Sharpening stones

Natural or Synthetic Sharpening Stones?

All sharpening stones can be placed into two categories. Either natural, having been quarried from the ground, or synthetic, having been been manufactured. Before the industrial age, all sharpening stones were natural by default. Simply picking up a piece of common sandstone and stroking it along a sword blade may have been enough to produce an edge. This would at least remove some of the worst nicks and gouges produced by the clash of steel.

How Do Sharpening Stones Work?

Any stone is composed of particles of abrasive material that are bonded, or sintered together. The blade is passed across the stone, the steel is worn away, thus creating the edge. However, at the same time, the stone is also worn away to reveal new, coarse particles. As a general rule, the softer the stone, the more rapidly it will wear and will be more aggressive in use. Harder stones don't wear as fast. Over time, the edges of each particle within the stone tend to become slightly rounded. Particle size may be smaller, although the finished edge is very sharp, it takes much longer to hone the blade.

Grit Size

Sharpening stones are graded by the size of the individual particles, or grit. In an artificial stone they are all the same. The grit falls through a sieve with a predetermined mesh size. Stones are also categorised in terms of 'microns'. The classification can be a little confusing. Generally, a 220g stone corresponds approximately to a particle size of 60-80 microns A 1,000g stone is 15-25 microns. A 1 micron is roughly equivalent to a 10,000g finishing stone.

Synthetic Sharpening Stones

The sharpening stones sold by Axminster are all synthetic and comprise mainly of two main types; water and diamond stones.

Water Stones

Synthetic water stones are relatively new in the West. But natural ones have been the main choice of sharpening media in the Far East for centuries, particularly in Japan. This particular type of stone consists of abrasive particles which are sintered together using a very friable clay material. In use, the clay starts to disintegrate which produces a thin, slushy surface on top of the stone which is saturated with sharp particles; new abrasive grit is continually produced as the sharpening process takes place.

In general terms, the stronger the bond, the slower new abrasive particles are released and the slower the cut, but the stone will remain flatter for slightly longer. The reverse also applies; the looser the bond, the more rapidly the stone cuts and eventually a hollow in the surface is produced.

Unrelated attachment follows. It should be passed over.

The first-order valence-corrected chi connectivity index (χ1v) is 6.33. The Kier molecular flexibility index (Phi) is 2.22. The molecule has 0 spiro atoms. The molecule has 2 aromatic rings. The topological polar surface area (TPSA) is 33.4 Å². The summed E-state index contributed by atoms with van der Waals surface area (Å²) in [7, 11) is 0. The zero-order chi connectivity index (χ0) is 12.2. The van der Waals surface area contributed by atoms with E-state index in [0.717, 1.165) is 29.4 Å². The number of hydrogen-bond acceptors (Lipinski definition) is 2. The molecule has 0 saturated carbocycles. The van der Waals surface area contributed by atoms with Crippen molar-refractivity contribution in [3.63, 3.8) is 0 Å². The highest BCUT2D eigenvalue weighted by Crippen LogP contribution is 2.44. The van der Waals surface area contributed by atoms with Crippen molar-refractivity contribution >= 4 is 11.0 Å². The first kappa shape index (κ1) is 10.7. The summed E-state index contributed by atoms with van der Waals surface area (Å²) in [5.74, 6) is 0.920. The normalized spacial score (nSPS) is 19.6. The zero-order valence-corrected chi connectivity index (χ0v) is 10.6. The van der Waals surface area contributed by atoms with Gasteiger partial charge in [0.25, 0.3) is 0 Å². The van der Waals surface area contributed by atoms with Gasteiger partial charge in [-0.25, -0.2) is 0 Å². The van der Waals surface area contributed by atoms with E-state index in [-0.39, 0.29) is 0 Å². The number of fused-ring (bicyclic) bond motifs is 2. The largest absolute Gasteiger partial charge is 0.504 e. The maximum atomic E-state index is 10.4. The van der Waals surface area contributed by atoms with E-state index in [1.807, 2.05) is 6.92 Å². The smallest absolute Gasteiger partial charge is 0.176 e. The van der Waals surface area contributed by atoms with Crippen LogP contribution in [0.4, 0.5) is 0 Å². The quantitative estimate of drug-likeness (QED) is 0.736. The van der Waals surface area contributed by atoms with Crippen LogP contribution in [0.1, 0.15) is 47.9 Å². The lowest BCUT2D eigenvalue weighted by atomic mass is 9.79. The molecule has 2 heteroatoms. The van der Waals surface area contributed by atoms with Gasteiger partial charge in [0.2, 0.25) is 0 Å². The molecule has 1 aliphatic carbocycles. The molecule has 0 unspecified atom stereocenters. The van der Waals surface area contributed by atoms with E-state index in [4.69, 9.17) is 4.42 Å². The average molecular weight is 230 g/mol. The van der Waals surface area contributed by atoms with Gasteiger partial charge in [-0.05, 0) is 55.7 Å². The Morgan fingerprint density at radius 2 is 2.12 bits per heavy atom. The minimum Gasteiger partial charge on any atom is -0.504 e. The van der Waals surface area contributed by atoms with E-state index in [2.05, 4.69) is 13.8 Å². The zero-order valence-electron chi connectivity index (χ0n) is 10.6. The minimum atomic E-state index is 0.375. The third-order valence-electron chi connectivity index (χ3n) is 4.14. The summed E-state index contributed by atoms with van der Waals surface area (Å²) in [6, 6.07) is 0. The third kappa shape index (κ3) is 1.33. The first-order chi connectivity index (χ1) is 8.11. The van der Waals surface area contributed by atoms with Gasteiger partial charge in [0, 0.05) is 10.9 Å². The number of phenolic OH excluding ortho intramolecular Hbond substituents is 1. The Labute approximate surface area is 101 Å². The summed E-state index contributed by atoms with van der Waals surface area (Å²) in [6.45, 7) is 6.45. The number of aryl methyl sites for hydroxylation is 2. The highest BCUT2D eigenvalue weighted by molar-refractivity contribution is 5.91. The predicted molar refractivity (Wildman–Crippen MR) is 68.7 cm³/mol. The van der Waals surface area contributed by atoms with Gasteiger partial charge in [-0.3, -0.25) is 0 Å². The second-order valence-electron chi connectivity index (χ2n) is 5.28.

Grits

Water stone grits vary from a 240g, very coarse surface all the way up to a 10,000g superfine finishing stone. Generally a 4-6,000g stone will produce a finished edge suitable for everyday work. The coarser and medium grade stones should always be kept ready for use under water either in a special stone pond or in any sort of shallow plastic tray. They are then retrieved, complete with their holder and are ready for use at the bench. Fine and superfine stones can be stored dry, but need to be sprayed with water just before use. A small Nagura stone is also supplied which is used to build up a polishing slurry on the stone or to deglaze a used surface.

There are three different makes of synthetic water stone currently on offer. Firstly, the general duty King stones, made by Ice Bear and available in grit sizes from 220 to 10,000g. Secondly, those manufactured by the Sigma Power Corporation in Tokyo, designed specifically to cope with sharpening high alloy steels. These ceramic stones have a very fast cutting action and will release new, aggressive particles in use. However, they will wear slightly faster. Thirdly, we have Bester, manufactured by Imanishi in Kyoto, Japan. Their particle bond is moderately strong and will  quickly cut O1, A2 and PMV-11 steel. They'll remain flat for just as long as a slower cutting stone, with a stronger bond matrix.

Flattening Waterstones

One of the issues with water stones is that they will wear into a hollow very quickly. Although they cut rapidly and are capable of producing a super fine edge, they should be flattened every time they're used. This can be done in a variety of ways but the best method is to use a dead flat ceramic block over which the waterstone is rubbed. Alternatively, the DMT Dia Flat Lapping Plate is guaranteed to bring a hollow water stone back to pristine condition, as shown in the video clip below: